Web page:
In education today, the system forces our teachers to look intensely at their pupil’s academic results, to identify weaknesses which needs to be improved on to allow for their intellectual strengths to be amplified. When this becomes the main focus of education, young people feel as if they are just a grade, not a real person that needs to be seen and heard. The high-grade levels have a way of making anyone not keeping up, feel like a failure. Humiliation and not feeling good enough has a way to fester and cause permanent damage to a person’s psyche. In the last two decades the pressure of getting pupils to excel has increased dramatically, along with added paperwork with limited time and resources – the result; exasperated and exhausted teachers and pupils.
Many teachers feel as if they are left with little choice but to teach to the test. In the 1950’s it was a very different story with teachers mainly focusing on their pupil’s moral weaknesses so that these could be corrected. It was thought that character was the main purpose of education. Teachers had more autonomy 50 years ago, it was a robust profession that prided itself above all on building good character in the young. Children had to become good fathers and mothers, and upstanding members of the community. Being a good human being mattered above all.
Much of what is wrong in the world today is due to the steady and continuous decline in the moral character development of our young people in the home and in school. The increased levels of knife crime, violence, drug addiction, bullying, disrespectfulness, depression, lack of self-worth and anxiety are all symptoms of a character deprived generation. Parents are also guilty of being more interested in getting their children to either achieve at the expense of their character or just allow them to go through the motions without the guidance they need. Many parents are not aware of the importance of their child’s early character development or simply lack the tools or ‘know-how’ to emotionally support their children’s character growth and self-esteem. This means that more than ever schools are expected to pick up the slack. And, it is essential they do because the alternatives are not promising.
Why is character education so important for our young? Because our character determines who we become, the life choices we make and the quality of all our relationships. We are not born with good or bad character. Neither do we reach a destination of having good character. Character is something that can be taught and must be ideally learnt when we are young. Human beings have flawed characters. It’s critical that we are aware of this weakness and strive to continuously work on our character throughout our lives. Our character – our mental and moral qualities – needs to become resilient to be able to say ‘no’ to the many insignificant temptations that lead us down the path to self-destruction. Character helps us overcome peer pressure and its many deadly sins. From the moment we are born, our character is tested and will continually be tested until the day we leave this earth. Sadly, in our technology driven life, it has become much easier to stumble down the path of ‘weak character’. As much as technology has made wonderful advancements, it’s also corrupted the minds of our young. The negative influences are greater and more easily accessible than ever before.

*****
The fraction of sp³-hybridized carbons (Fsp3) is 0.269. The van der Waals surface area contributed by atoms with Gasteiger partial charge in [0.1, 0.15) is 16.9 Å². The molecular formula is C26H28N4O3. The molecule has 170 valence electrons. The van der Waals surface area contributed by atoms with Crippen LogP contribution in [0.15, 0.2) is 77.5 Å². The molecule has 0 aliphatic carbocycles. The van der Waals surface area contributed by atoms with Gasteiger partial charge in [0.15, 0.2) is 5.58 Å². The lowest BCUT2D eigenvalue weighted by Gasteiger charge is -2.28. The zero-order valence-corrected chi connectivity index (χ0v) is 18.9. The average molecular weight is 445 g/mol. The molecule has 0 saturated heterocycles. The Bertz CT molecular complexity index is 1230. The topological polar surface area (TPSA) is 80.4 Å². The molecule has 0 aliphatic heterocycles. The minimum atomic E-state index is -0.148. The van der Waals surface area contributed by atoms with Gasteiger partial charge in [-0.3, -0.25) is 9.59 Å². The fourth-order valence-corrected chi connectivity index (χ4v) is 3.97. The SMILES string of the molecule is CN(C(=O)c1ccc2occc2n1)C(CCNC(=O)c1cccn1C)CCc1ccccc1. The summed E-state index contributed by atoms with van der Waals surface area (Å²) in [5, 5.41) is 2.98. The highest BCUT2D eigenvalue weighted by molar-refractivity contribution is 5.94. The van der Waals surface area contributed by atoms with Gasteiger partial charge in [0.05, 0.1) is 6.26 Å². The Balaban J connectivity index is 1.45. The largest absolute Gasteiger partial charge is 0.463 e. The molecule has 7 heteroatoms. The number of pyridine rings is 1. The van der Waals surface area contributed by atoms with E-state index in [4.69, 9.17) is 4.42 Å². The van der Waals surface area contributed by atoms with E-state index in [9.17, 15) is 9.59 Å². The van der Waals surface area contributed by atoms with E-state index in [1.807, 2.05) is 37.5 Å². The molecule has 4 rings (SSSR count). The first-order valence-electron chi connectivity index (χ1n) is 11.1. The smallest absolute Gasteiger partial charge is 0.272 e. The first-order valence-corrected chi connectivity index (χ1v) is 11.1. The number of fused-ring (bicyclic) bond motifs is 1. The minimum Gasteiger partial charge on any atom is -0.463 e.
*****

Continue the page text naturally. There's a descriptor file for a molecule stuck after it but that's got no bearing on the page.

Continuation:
Character can be separated into two dimensions: moral character and performance character. Examples of moral character are: responsibility, humility, integrity, honesty, loyalty, compassion, authenticity and love. Examples of performance character are: independence, continuous self-development, discipline, focus, courage, work-ethic, grit and optimism. These moral and performance character virtues are in operation continuously in every choice we make. Innate within all of us is the need to be a good person – a person of virtue. Every child instinctively wants to be a good person. It’s just that in many cases they simply don’t know how to; because they have suffered neglect, trauma or insufficient positive role models. So how do we teach our children to develop their character and live these virtues so that they don’t have to experience the painful consequences when they violate these principles that govern our world?
Much has been written about character education, but how should it be taught in schools to allow our children to internalise the right character values so that their behaviours are aligned to principles. Many forward-thinking schools excel at verbally teaching a character education programme, but wholly fall short on application. Character education is only effective if we put the values to work in our everyday life. This means that behaviours have to be attached to the character values taught so that children can model them in their language, actions and choices. A skill set of practices is needed because without these practices, children will simply be unable to apply the knowledge into real life situations.
We need to provide a platform in our schools for children to wrestle with moral problems, to allow them to understand the long-term consequences of violating principles. There are no quick fixes in education. This takes time and patience because we have to be prepared to go slowly, nature has its incubation period, and so it is with building the character of a young person. The soil must be toiled, the seed planted and the plant nurtured so that it has the opportunity to flourish. Above all, the teacher must become an outstanding gardener so that they have the vision and skills to create a beautiful garden for their children to thrive. Yes, it’s an inside out process, we; the teachers must first focus our attention on developing our own character before we can effectively teach these virtues to others. We must be a model, the guiding light.
Written by – Clinton Lamprecht
United Education Group